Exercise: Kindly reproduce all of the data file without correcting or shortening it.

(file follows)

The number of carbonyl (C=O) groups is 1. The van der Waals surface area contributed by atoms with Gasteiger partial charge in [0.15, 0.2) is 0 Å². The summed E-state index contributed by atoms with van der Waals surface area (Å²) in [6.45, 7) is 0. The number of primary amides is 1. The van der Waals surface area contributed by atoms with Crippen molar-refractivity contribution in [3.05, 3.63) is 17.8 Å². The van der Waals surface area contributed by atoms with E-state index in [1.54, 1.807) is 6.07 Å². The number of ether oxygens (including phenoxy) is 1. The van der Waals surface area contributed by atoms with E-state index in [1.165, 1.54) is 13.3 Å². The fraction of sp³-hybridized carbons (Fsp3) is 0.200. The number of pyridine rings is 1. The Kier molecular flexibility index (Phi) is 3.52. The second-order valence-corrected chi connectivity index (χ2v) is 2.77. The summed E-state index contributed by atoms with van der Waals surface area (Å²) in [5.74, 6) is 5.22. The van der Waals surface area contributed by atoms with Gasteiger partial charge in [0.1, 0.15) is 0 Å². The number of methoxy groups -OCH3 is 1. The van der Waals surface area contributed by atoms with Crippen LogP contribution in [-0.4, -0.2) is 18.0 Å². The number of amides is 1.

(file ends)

The number of carbonyl (C=O) groups is 1. The van der Waals surface area contributed by atoms with Gasteiger partial charge in [0.15, 0.2) is 0 Å². The summed E-state index contributed by atoms with van der Waals surface area (Å²) in [6.45, 7) is 0. The number of primary amides is 1. The van der Waals surface area contributed by atoms with Crippen molar-refractivity contribution in [3.05, 3.63) is 17.8 Å². The van der Waals surface area contributed by atoms with E-state index in [1.54, 1.807) is 6.07 Å². The number of ether oxygens (including phenoxy) is 1. The van der Waals surface area contributed by atoms with E-state index in [1.165, 1.54) is 13.3 Å². The fraction of sp³-hybridized carbons (Fsp3) is 0.200. The number of pyridine rings is 1. The Kier molecular flexibility index (Phi) is 3.52. The second-order valence-corrected chi connectivity index (χ2v) is 2.77. The summed E-state index contributed by atoms with van der Waals surface area (Å²) in [5.74, 6) is 5.22. The van der Waals surface area contributed by atoms with Gasteiger partial charge in [0.1, 0.15) is 0 Å². The number of methoxy groups -OCH3 is 1. The van der Waals surface area contributed by atoms with Crippen LogP contribution in [-0.4, -0.2) is 18.0 Å². The number of amides is 1.